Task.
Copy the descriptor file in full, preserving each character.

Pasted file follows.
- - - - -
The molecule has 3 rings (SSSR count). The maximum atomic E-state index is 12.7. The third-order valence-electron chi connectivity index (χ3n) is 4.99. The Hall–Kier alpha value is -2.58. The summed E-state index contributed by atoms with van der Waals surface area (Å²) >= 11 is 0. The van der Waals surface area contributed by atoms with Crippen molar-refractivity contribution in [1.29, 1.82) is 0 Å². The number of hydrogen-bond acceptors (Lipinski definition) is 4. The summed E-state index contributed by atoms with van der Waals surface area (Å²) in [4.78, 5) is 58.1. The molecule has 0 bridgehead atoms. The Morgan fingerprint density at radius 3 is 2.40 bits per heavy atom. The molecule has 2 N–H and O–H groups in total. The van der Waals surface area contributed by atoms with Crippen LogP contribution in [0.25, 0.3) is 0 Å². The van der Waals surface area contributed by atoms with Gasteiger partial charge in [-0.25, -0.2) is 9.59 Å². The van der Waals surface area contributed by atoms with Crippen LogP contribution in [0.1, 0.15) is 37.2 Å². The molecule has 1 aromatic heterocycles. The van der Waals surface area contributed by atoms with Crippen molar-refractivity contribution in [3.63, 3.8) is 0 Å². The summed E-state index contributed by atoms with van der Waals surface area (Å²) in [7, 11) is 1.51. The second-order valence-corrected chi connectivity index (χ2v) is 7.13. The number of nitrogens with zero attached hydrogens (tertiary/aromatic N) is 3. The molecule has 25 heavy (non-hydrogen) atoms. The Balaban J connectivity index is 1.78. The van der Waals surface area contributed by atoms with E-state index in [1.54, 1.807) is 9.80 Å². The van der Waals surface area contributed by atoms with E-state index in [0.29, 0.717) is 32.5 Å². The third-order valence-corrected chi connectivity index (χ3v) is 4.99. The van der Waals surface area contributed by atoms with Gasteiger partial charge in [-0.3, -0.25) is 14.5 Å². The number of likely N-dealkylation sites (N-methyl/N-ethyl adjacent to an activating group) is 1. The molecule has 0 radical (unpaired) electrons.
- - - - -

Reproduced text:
The molecule has 3 rings (SSSR count). The maximum atomic E-state index is 12.7. The third-order valence-electron chi connectivity index (χ3n) is 4.99. The Hall–Kier alpha value is -2.58. The summed E-state index contributed by atoms with van der Waals surface area (Å²) >= 11 is 0. The van der Waals surface area contributed by atoms with Crippen molar-refractivity contribution in [1.29, 1.82) is 0 Å². The number of hydrogen-bond acceptors (Lipinski definition) is 4. The summed E-state index contributed by atoms with van der Waals surface area (Å²) in [4.78, 5) is 58.1. The molecule has 0 bridgehead atoms. The Morgan fingerprint density at radius 3 is 2.40 bits per heavy atom. The molecule has 2 N–H and O–H groups in total. The van der Waals surface area contributed by atoms with Crippen LogP contribution in [0.25, 0.3) is 0 Å². The van der Waals surface area contributed by atoms with Gasteiger partial charge in [-0.25, -0.2) is 9.59 Å². The van der Waals surface area contributed by atoms with Crippen LogP contribution in [0.1, 0.15) is 37.2 Å². The molecule has 1 aromatic heterocycles. The van der Waals surface area contributed by atoms with Crippen molar-refractivity contribution in [3.63, 3.8) is 0 Å². The summed E-state index contributed by atoms with van der Waals surface area (Å²) in [7, 11) is 1.51. The second-order valence-corrected chi connectivity index (χ2v) is 7.13. The number of nitrogens with zero attached hydrogens (tertiary/aromatic N) is 3. The molecule has 25 heavy (non-hydrogen) atoms. The Balaban J connectivity index is 1.78. The van der Waals surface area contributed by atoms with E-state index in [1.54, 1.807) is 9.80 Å². The van der Waals surface area contributed by atoms with E-state index in [0.29, 0.717) is 32.5 Å². The third-order valence-corrected chi connectivity index (χ3v) is 4.99. The van der Waals surface area contributed by atoms with Gasteiger partial charge in [-0.3, -0.25) is 14.5 Å². The number of likely N-dealkylation sites (N-methyl/N-ethyl adjacent to an activating group) is 1. The molecule has 0 radical (unpaired) electrons.